J.D. Moyer

beat maker, sci-fi writer, self-experimenter

Peak Frustration

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I remember the moment I felt the most frustrated with my music career. It was well before my music career had actually begun. I had a middle-of-the-night radio show at a college station, a Macintosh Plus and D-70 keyboard in my dorm room, and big dreams. But none of my demos had gotten any love from music labels.

The moment: I was crossing the street, padded envelope in hand, preparing to drop yet another cassette demo in the mail to yet another label. I needed, and felt like I deserved, a cathartic release to the pent-up frustration I was feeling. Success must be right around the corner. This had to be the track that got me signed.

Well, it wasn’t. Nor was the next one. Or the one after that.

It’s a cliche that success is “right around the corner” from disappointment, rejection, paralyzing self-doubt, and abject failure. It’s not true, most of time. Usually what follows peak frustration is more frustration, hard work, more rejection, deliberate and painstaking improvement of skills, and eventually, possibly, small incremental successes. “Big breaks” which to an outsider seem to be based on phenomenal luck are more often the result of throwing enormous amounts of competently cooked pasta against the wall. Some of it will eventually stick.

I did eventually sign a couple tracks to a San Francisco disco label that was branching out into house and techno. Then I signed a track to a major label rave compilation.

Then more demos, more rejection.

It’s not like you reach a certain level of success and you no longer have to deal with being rejected (or worse, ignored). If you’re in the arts, it’s part of the territory. You can pretend you don’t care, but everyone cares. You might not care about the money or fame, but everyone wants to be acknowledged.

To get to my big break (John Digweed discovering a self-published Jondi & Spesh vinyl release in a Berkeley record store bin) I had to write a bunch more tracks, find a music partner/co-writer, put out half a dozen releases on our own credit-card funded imprint, be completely ignored by local tastemakers and scenesters for years, and generally fuel my efforts with youthful bravado, stubbornness, and plastic.

What followed was a pretty damn good couple decades, the dividends of which I am still enjoying today. Top-charting dance tracks, major TV and videogame licensing deals, US and European DJ tours (fancy hotels, limo rides, big venues and crowds), and co-hosting an epic dance music event that had a line stretching around the block every week. Though music is no longer my #1 focus, I still enthusiastically produce tracks and co-manage Loöq Records.

So what is my #1 creative focus? Writing. Fiction writing, specifically. And in that area, I’m enjoying/enduring a good run of frustration and rejection. I’m older now and I have a few life accomplishments under my belt, so the rejection doesn’t hurt as much. But it still stings! I’m currently writing and submitting science-fiction short stories to pro markets and my rejection notices just entered the double digits. Ha, that’s nothing! (think veteran writers). I don’t know if I’m at peak frustration yet. I’m not naive enough to assume that success is right around the corner.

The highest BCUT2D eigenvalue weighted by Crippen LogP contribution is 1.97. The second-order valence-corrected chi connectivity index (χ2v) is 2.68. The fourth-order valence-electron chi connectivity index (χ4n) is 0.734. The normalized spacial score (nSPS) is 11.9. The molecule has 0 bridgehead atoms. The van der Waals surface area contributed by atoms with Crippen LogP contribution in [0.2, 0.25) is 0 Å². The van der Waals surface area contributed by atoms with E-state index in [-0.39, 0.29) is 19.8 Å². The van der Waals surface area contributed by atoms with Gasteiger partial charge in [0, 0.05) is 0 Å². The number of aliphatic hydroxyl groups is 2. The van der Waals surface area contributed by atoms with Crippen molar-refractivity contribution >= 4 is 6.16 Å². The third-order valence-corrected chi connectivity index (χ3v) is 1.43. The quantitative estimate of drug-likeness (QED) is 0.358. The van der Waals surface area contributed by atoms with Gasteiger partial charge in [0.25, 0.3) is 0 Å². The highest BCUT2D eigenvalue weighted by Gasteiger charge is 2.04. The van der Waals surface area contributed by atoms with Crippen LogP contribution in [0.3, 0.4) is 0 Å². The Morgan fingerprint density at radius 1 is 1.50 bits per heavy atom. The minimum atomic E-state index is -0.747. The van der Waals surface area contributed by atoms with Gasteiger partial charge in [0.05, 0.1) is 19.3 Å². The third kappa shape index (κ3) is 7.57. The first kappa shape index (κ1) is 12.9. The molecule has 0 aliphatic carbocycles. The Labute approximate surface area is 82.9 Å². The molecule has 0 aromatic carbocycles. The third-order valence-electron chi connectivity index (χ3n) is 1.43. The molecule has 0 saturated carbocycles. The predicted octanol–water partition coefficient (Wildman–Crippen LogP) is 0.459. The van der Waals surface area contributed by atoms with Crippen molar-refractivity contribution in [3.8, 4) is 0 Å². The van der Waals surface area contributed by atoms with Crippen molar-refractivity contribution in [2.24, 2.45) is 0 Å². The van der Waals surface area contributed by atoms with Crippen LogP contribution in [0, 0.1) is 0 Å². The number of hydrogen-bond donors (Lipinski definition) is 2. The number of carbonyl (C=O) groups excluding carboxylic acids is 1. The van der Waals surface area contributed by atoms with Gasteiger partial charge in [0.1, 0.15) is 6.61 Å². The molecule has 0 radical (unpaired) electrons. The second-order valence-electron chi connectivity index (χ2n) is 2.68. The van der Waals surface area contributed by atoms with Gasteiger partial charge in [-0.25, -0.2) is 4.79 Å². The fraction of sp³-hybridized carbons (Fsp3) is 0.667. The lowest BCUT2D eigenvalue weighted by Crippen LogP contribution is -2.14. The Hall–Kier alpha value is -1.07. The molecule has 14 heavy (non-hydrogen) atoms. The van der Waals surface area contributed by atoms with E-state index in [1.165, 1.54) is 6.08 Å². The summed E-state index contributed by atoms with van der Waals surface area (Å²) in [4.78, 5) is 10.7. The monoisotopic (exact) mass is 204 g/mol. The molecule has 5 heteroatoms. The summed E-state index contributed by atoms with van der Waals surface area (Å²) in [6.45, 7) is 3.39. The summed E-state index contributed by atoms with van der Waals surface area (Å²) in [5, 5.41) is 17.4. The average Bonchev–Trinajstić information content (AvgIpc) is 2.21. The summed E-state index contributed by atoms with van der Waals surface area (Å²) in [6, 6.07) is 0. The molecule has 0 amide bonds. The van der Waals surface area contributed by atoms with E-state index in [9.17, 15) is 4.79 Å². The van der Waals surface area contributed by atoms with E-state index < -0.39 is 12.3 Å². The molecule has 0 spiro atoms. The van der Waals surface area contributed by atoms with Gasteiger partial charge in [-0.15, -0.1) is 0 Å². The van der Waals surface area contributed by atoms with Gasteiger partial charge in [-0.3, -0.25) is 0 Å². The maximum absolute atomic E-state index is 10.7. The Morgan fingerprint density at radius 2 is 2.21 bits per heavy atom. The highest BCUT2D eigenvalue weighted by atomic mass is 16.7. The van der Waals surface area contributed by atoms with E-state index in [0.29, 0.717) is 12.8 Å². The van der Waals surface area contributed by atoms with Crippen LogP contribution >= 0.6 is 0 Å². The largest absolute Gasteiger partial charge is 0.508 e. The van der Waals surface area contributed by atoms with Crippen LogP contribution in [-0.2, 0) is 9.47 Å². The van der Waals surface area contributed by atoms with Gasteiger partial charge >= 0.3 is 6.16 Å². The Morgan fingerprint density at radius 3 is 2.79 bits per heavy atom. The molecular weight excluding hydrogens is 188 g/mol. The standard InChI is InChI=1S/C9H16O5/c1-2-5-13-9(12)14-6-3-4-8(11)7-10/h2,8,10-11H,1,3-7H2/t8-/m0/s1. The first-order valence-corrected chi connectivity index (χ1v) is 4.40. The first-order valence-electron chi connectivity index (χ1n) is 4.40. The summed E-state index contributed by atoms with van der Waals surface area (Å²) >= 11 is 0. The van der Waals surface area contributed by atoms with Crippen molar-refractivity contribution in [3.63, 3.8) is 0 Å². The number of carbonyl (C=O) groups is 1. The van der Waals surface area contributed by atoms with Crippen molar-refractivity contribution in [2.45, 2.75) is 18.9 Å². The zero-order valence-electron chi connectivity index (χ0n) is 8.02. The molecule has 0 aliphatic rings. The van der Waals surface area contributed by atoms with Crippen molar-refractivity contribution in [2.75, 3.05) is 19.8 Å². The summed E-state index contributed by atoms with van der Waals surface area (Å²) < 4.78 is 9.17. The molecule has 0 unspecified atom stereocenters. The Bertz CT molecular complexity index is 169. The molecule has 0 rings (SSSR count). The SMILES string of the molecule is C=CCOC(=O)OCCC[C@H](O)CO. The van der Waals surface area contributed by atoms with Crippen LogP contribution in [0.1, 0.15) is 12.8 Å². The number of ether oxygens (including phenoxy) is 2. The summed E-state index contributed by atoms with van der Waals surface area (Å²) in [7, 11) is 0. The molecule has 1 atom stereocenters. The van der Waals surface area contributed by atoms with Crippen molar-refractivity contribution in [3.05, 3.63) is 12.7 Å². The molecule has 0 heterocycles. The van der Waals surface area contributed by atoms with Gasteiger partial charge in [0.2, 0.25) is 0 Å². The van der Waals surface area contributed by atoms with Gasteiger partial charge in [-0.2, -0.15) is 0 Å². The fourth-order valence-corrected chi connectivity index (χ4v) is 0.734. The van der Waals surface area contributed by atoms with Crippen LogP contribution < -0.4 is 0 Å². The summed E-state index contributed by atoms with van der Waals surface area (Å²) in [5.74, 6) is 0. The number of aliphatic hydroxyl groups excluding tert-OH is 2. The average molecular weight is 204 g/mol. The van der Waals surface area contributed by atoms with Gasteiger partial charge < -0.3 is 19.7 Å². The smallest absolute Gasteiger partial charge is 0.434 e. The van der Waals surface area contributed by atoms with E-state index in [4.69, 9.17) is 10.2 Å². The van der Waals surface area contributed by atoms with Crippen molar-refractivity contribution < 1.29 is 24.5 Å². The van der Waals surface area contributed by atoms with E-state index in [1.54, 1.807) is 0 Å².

Starting a new creative career over age 40 might be called quixotic. Less generously, deluded. More optimistically (and how I choose to frame it): an attempt at reinvention, mid-life learning, and hopefully, eventually, meaningful contribution (entertaining and inspiring readers).

I guess I’m writing this to encourage you, if you’re in a similar space. This post from Ferrett Steinmetz gave me the courage and fortitude to make a serious attempt at writing (and more recently to start submitting my work). Incidentally, the author of that post is having a great run. You can purchase his debut novel here.

Thanks for joining me on my own ride.

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7 Comments

  1. David

    JD, judging from your blog, your writing is excellent. Have you thought of self-publishing on kindle? I think you’re familiar with James Altucher’s work: http://www.jamesaltucher.com/2015/01/ep-92-andy-weir-the-martian-how-to-go-from-self-published-to-six-figures/
    http://www.jamesaltucher.com/how-to-self-publish-a-bestseller/

    • Thanks David. I wouldn’t rule out self-publishing later on but I will keep trying to get traditionally published first. Editors have a high bar and it would be meaningful to me to clear it.

  2. It’s an awesome life!

  3. Mesh for me your financial plans and the credit-card funding for this – I’m interested in your blogging on both financial freedom and I have a business in mind I want to start. How can I save when I need to have faith and take risks to start this business?

    • I think the Effectuation method offers good advice in this area. What is the least amount of risk you can take to build your business? Minimize downside.

      In my early twenties it was terrifying to put out a record on a credit card, but the market for dance music vinyl at the time was strong. It was actually a low risk move. I have made other high risk/low reward choices (see my post Investment Mistakes I Have Made) but this wasn’t one of them.

  4. Matt Neely

    else what’s a heaven for….

  5. BP

    Does applying for a promotion at the encouragement of my at-the-time boss, with subsequent failure and abandonment by the same boss count?

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